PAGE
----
Beavers brought back to Cornwall

For the first time since their extinction from over-hunting in the 16th century beavers have been reintroduced to Cornwall. Over 100 hectares have been dedicated to the new...
28 June 2017


Beavers were once found across Europe, and used to be common across England, Wales and Scotland. It was only in the 16th century that the insatiable demand for meat, fur and a secretion used in perfume led to these animals being hunted to extinction throughout Britain.

The loss of beavers would have had a marked impact on the British countryside. Building dams, for which beavers have international fame, has an important role in providing a range of habitats. Beavers build dams to raise the water to a level which is ideal for a beaver to hide from predators. However, these construction projects do not only benefit the beaver, the range of habitats created by the building of dams is thought to also benefit a whole variety of mammals, insects and birds. In addition to the habitat creation, dams can also play an important role in preventing soil erosion, as well as providing valuable protection against flash flooding.

Beavers have already been reintroduced to Scotland and have mysteriously reappeared in Devon after an unlicensed release or accidental escape, and studies on these populations have suggested real benefits that beavers could bring to Cornwall.

Chris Jones is a landowner and farmer who has lived in Woodland Valley Farm since 1960. While he had long been interested in the beavers reintroduced to Scotland, it was not until 2013 when serious flooding hit the local village of Ladock, that he considered that beavers could perhaps help the village.

In a following parish council debate, it was suggested that the flooding could be due to farmers not clearing their ditches.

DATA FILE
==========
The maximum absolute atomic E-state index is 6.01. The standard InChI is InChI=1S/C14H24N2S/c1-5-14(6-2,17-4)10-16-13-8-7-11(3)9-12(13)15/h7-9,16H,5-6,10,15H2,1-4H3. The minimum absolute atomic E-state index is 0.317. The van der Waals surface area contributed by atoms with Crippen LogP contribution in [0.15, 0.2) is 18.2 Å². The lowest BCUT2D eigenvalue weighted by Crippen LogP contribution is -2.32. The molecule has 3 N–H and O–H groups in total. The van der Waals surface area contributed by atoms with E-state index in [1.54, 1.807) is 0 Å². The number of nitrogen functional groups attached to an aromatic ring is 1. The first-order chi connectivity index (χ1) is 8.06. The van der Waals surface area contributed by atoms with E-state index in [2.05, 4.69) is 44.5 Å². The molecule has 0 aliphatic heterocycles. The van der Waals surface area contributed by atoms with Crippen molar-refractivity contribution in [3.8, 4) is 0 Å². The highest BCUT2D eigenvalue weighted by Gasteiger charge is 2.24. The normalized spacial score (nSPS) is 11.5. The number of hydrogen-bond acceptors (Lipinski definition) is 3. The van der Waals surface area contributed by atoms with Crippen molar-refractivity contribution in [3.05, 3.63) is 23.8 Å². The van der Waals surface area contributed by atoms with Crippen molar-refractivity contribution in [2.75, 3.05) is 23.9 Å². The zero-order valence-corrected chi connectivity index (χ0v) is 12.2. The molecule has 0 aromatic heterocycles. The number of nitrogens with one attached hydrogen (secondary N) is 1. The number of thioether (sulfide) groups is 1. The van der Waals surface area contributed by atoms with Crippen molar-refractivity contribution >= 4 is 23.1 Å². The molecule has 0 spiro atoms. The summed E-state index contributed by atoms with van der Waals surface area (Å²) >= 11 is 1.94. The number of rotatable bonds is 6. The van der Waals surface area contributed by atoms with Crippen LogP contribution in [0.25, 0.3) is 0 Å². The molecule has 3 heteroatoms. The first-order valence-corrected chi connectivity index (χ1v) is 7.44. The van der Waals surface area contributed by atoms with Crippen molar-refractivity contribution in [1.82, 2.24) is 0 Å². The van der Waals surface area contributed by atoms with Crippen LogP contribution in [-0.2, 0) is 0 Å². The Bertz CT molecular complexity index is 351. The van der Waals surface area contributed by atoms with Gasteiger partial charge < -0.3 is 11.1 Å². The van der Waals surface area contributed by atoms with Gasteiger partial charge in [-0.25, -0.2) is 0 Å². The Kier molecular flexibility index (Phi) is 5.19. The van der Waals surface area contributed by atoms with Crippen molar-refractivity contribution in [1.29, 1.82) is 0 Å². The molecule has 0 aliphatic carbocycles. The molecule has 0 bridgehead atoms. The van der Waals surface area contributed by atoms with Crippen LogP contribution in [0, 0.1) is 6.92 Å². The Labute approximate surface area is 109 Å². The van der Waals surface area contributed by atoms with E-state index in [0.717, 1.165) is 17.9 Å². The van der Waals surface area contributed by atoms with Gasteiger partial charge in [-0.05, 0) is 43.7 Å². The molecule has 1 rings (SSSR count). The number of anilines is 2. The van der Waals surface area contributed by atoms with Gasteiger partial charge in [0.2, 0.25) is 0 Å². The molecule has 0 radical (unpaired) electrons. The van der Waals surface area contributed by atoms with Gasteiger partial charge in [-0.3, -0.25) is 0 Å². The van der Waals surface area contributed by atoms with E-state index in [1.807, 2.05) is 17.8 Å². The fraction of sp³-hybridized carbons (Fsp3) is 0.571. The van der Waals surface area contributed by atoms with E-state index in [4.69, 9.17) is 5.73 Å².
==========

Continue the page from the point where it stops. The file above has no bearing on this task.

Chris said, “I thought about it, and thought, absolutely nonsense! I invited someone from the Environment Agency to look at our stream, [to see] what can we do to hold more water in this land. We went through a whole load of things we could do, by the time it got to the end, I said how about getting some money to for doing this?” With funding unavailable, “We said what if we get beavers to do it for nothing”. While the Environment Agency scientist could not advise on beavers, Chris got in touch with colleagues in North America and East Africa who all had an interest in ecological restoration, and they said, “Why not?”

However, without grants or government assistance the reintroduction of a species is a daunting prospect. With personal donations from Chris, and financial assistance from the Wildlife Trust the project began to move. A turning point came with the Wildlife Trust’s crowdfunding campaign, as public interest soared, raising over £17,000. 

With funding and collaborators, the project was able to snowball, but not without setbacks. In Chris’ words, “To begin with, we thought about sort of straight release in the environment, but there needs incredible buy in from everyone” After realising this may not be feasible they decided that it was “too important to just give up like this, let’s have a controlled experiment with these animals and a chance to gather data”.

In collaboration with scientists at the University of Exeter the chance to gather data has been leapt at as a brilliant opportunity to be able to study the river before and after the reintroduction of beavers, which will provide invaluable data to understand the impact that beavers have on the British landscape.

After months of planning, fundraising and collecting baseline data, on the 16th of June, a pair of Eurasian beavers were released into their new home. They have been hard at work already on their first dam.

They likely have no idea of either their real scientific importance, or the monumental collaboration of community, scientists, charitable organisations which they represent.


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